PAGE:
The Grammarphobia Blog

How do you do?

Q: While enjoying old movies, I’ve noticed that one of the most common expressions is “How do you do?” Presumably, this was common in everyday speech as well. But no one, it seems, says that anymore—in film or out. Why the change?

A: It’s true that “How do you do?” has largely been replaced by newer “How” greetings: “How are you doing?” … “How are you?” … “How’s it going?” and so on.

These days, most of us don’t use “How do you do?” as the offhand, casual greeting it once was. We reserve it for formal introductions.

But all of these expressions are part of a long history of English pleasantries beginning with “how,” a tradition that got its start with “How do you?” in the Middle Ages.

Here the adverb “how” means “in what condition or state,” the Oxford English Dictionary says. And in this sense, “how” appears in “common phrases used in inquiring as to a person’s health.”

The original formula, dating at least as far back as the 1300s, was “how do” + pronoun (or name).

The OED‘s earliest example is from the Towneley Mystery Plays, dramatic depictions of biblical scenes that were probably first performed in the 1370s. (The only surviving manuscript is later, dating from sometime before 1460.)

This is the relevant line: “How do thay in Gessen, The Iues, can ye me say?” (“How do they in Goshen, the Jews, can you tell me?”)

In searches of early English databases, we’ve found many 15th, 16th, and 17th-century examples of this “how do” formula. Here’s a sampling (we’ll dispense with the question marks, since most aren’t complete sentences):

“how doth sir tristram” (1485); “how do ye mayster” (1499); “how doth my lady” (1560); “how doth my sonne” (1565); “how doest thou” (1548); “sir how do you” (1561); “how do ye to day” (1565);  “how dost thou” (1577); “How does all our friends in Lancashire” (1600); “how doeth my cousin” (1601); “how does thy mistrisse” (1608); “how do all our friends in Hampshire” (1693); “how does my lady” (1696).

In usages like that, “do” is the principal verb and its meaning is similar to “fare,” as in “How fare you?” But in the early 1600s another “do” crept into the formula, and “how do you” eventually became “how do you do,” with the first verb a mere auxiliary—as it would be in “How do you fare?”

The earliest example of “how do you do” that we’ve been able to find is from Thomas Middleton’s comic play No Wit/Help Like a Womans, which Middleton scholars say was written and first staged in 1611: “Gentlemen, Out-laws all, how do you do?” (OED examples are not as old, since the dictionary’s “how” entries are not yet fully updated.)

The next example we found appeared after a gap of 45 years. It’s from Richard Flecknoe’s The Diarium (1656), a diary in comic verse: “Visits I made me two or three, / With reverence not very comely, / And complements indeed as homely; / As for example; ‘How do you do?’ /’Well I thank ye, How do you?’ ”

(Note that the author regarded “how do you do” as a “homely” compliment, suggesting that it was already a familiar greeting even then.)

We’ve also found several examples from the 1690s of “how dost thou do,” a more formal version of “how do you do.” And by 1700, according to our searches, the “how do you do” form had begun to replace the older “how do you.”

As is often the case with well-entrenched salutations, both versions spawned many abbreviated forms.

The OED mentions “how-do-ye,” “how-d’ye,” and “how dee,” which eventually became—you guessed it—”howdy”! The spelling “how dee” (as in “How dee neighbour”) appeared around 1600, the OED says. The earliest “howdy” spelling we’ve found is from 1694.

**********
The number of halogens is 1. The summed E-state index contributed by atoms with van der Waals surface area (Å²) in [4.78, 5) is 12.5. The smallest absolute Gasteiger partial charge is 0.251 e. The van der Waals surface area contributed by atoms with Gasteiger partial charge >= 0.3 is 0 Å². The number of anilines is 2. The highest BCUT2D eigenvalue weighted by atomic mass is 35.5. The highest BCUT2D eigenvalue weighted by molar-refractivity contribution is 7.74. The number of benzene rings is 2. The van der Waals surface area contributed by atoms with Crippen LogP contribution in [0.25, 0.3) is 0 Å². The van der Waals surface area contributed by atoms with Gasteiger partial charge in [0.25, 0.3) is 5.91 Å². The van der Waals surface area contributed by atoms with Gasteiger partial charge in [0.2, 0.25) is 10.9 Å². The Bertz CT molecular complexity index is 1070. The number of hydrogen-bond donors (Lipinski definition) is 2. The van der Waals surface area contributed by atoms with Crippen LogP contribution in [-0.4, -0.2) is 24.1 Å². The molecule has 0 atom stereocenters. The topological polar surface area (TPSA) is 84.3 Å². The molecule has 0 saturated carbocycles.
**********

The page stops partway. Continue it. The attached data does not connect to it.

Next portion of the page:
(All this, by the way, sheds new light on Howdy Doody, the famous puppet whose name is a mashup of these greetings. In Elizabethan times, he might have been known as “How-d’ye Do-d’ye.”)

Besides “do,” the common “how” greetings” include forms of the verbs “be” and “go.”

The OED has these as its earliest examples: “how is it with you” (1480) and “how goes it” (1598). However, we found uses of “go” that are slightly earlier: “How goes it, Sirs?” (c. 1589) and “How goes the world with thee?” (1593).

But the specific expression “how are you” apparently didn’t become common, at least in writing, until the 1600s. The earliest definite use we’ve found is from an exchange in another Thomas Middleton play, Women, Beware Women (c. 1621): “How are you now, sir?” … “I feel a better ease, madam.”

We also found examples in a play called Matrimonial Trouble (1662), by Margaret Cavendish, Duchess of Newcastle. For instance, Sir William Lovewell says to Lady Hypocondria: “How are you, dear Wife? How do you feel your self now? How are you?”

Finally, as you might suspect, the more casual “how’s things” and “how’s tricks” came along in the first half of the 20th century. And while they may sound like American slang, they were first recorded in books by authors from Australia and New Zealand.

These are the earliest findings reported in the OED: “How’s things?” (Australia, 1926); “How are things?” (New Zealand, 1930); “How’s tricks?” (Australia, 1941); and a sighting of both, “How’s things? … How’s tricks with you?” (New Zealand, 1949).

By this time, of course, “How do you do” was no longer a casual “hello” but had developed into something more formal. We’ll conclude with a passage, headed “What to Say When Introduced,” from Emily Post’s Etiquette (1922):

“Best Society has only one phrase in acknowledgment of an introduction: ‘How do you do?’ It literally accepts no other. When Mr. Bachelor says, ‘Mrs. Worldly, may I present Mr. Struthers?’ Mrs. Worldly says, ‘How do you do?’ Struthers bows, and says nothing.”

When a reply is in order, however, it should NOT be “Charmed,” “Pleased to meet you,” or the like, she says. It should be a remark that can lead to conversation.

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